Philip and Ingeborg wrote to Centura after they contend they first learned of the Brames’ alleged defalcations.  (Jarvis Aff.); (Ex. 643); (App-pp.1-7, 403).  However, none of their letters indicated that they contended Centura had wrongfully honored any item.  For example, on March 2, 1996, Philip’s lawyers sent a letter to G.R. Jarvis directing that no funds be transferred from specified accounts without Philip’s prior approval.  (Jarvis-Aff.); (App-pp.1-7).  The letter did not identify any items that Centura allegedly wrongfully paid or identify any transaction conducted by either of the Brames that was allegedly unauthorized.  See Watseka First Nat. Bank v. Horney, 686 N.E.2d 1175, 1179-80 (Ill. App. Ct.. 1997) (handwritten note asking bank for copies of checks and bank statements because customer suspected forgery was not a report under 4-406(4)); Villa Contr. Co., Inc. v. Summit Bancor., 695 A.2d 762 (N.J. Sup. Ct. Law Div. 1996) (meeting to voice general concern about irregularities was insufficient to place bank on notice, customer should have notified bank of exact items bearing forged signatures).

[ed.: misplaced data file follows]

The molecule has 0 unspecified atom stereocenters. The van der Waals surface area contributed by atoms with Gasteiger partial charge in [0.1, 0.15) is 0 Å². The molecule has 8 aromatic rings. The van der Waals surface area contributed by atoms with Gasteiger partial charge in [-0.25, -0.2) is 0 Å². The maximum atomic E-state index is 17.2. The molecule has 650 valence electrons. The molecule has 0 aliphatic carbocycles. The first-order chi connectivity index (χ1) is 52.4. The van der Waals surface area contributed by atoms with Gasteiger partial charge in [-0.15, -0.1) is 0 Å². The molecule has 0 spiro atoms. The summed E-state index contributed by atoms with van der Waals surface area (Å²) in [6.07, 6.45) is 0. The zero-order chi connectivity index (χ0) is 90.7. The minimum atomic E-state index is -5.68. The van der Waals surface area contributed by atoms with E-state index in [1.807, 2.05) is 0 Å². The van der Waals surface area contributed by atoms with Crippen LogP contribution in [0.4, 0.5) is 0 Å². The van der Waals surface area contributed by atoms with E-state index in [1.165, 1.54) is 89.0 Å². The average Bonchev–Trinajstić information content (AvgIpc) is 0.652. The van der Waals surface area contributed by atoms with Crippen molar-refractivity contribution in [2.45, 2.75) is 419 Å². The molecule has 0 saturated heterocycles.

Likewise, Ingeborg sent Mr. Jarvis a letter on February 29, 1996, in which she stated:

I want to thank you for having the opportunity to conduct business with Centura Bank and I want to let you know that my intentions from this date on are to continue my normal business through my representative, Mrs. Jerri Brame or my own authority. . . .

 

(Ex. 643); (App-p. 403).

 

The letters sent to Centura clearly fail to qualify as a “report.”  In fact, Ingeborg’s letter is a reaffirmation of Jerri’s authority to act on Ingeborg’s behalf.  The Statons do not allege and no evidence indicates that any report was made to Centura of the specific items and wire transfers that were allegedly unauthorized.  (Jarvis-Aff.); (App-pp. l-7).    The first action naming Centura as a defendant was filed by Philip on November 25, 1996.  The Ingeborg Plaintiffs did not assert claims against Centura until March 3, 1998.  Despite containing extensive and detailed fact allegations, the complaints filed against Centura do not identify the items that the Statons contend Centura wrongfully paid.[31]